Thus, a significant effect is achieved against a variety of target types, especially in urban operations where collateral damage is a major concern. The missile is armed with several possible warheads for fire missions that require prompt and accurate response.

Major General (Ret.) Eyal Ben-Reuven ? Deputy, Northern Command, during the 2nd Lebanon War, said: "The JUMPER's unique mode of operation is very relevant to the asymmetric warfare characteristics of the complex battlefield under which the IDF (Israeli Defense Force) and other modern armies have to operate. The system, using the autonomous vertical launch hive, enables investment of 90% of the budget in the effect rather than in platforms and personnel."

With the development of the JUMPER system, IAI leverages its capabilities in the areas of missiles and C4 systems integrated into unique, precise and operational effectiveness to best serve the ground forces.

Israel Aerospace Industries Ltd. (IAI) is the largest aerospace and defense industry in Israel. IAI is Israel's largest industrial exporter and a globally recognized leader in the defense and commercial markets. IAI provides unique system-of-systems solutions for a broad spectrum of needs in space, air, land, sea, and homeland defense, including: unmanned air vehicles (UAVs), radars, mission aircraft, AEW, EW, ELINT/ESM, SIGINT, and COMINT/COMJAM, aerial refueling, Anti-Tactical Ballistic Missiles (ATBM), missiles, smart weapons, satellites and launchers, navigation, upgrading of military aircraft and helicopters, maintenance and conversion of commercial aircraft, and many other core technologies, products, and services.


Its a lot simpler than NLOS-VLS in that it either has a GPS impact point to which it steers, or a ground laser reflected light that it homes on (SALH), but the point is that it should work either way. Until the F^BARRED tri-mode seeker for PAM is sorted out in round two, that solution might work for us.    
But we have a slight problem......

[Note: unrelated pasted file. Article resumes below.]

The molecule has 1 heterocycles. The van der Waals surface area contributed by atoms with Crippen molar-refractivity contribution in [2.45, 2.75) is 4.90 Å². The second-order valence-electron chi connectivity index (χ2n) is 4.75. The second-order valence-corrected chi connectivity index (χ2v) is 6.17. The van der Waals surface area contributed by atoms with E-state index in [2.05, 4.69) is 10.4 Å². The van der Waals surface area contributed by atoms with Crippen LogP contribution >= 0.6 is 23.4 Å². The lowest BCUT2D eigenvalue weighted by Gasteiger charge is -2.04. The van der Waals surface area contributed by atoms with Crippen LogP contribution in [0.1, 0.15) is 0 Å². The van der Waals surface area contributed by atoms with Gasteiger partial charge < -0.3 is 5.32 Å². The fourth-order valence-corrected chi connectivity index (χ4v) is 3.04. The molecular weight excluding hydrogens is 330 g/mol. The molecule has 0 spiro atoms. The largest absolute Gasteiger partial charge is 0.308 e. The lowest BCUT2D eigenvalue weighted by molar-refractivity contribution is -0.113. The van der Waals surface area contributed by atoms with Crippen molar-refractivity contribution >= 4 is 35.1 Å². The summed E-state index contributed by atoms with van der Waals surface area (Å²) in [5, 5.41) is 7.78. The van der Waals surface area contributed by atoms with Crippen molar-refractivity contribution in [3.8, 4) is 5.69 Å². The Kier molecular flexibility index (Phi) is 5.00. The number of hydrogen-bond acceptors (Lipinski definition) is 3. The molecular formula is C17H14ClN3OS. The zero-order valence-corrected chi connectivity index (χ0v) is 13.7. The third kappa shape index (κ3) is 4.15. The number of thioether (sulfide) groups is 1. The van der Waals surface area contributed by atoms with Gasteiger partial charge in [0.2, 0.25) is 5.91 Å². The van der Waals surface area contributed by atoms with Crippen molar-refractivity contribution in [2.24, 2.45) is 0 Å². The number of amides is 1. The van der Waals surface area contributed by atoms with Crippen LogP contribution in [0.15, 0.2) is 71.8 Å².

He refused  a parts shipment for Israeli Apaches alr
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VelocityVector       4/25/2010 6:59:20 PM

We've probably already fixed the NLOS-LS motor and card flaws.  If the integration and software developers have effed up navigation and guidance then gift this work over to a player that can task a software A Team to the project and just pay the overage.

The Israeli product requires an aerial or ground-based lase to hit a moving target.  One at a time.  So I do not see it filling the interim gap or contributing enough value for the money out.

Aircraft are not adequate substitutes.  Our warfighters need to hit moving targets in cluttered vertical environments from beyond cannon range rapidly and in areas where aircraft with appropriate and quantity ordnance onboard them won't be available to respond quickly always.

What a pathetic result for the price of nearly a half F-22 squadron ... roll heads roll.


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VelocityVector       4/25/2010 7:23:42 PM

I don't know but will venture a guess why this system may need a costly redesign before it can work.  Based on the HUGE miss distance reported for some test launches, fundamental assumptions regarding how NLOS-LS gets positioned in space before the rocket pitches over are deeply flawed and this pervades the core navigation logic.  If true, a development team may need to start with the interfaces and build from there anew.  That would take a lot of time as well as money.  0.02


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Hamilcar    BINGO, got it in one.   4/25/2010 7:51:00 PM
The control guidance at L sub zero is screwed up.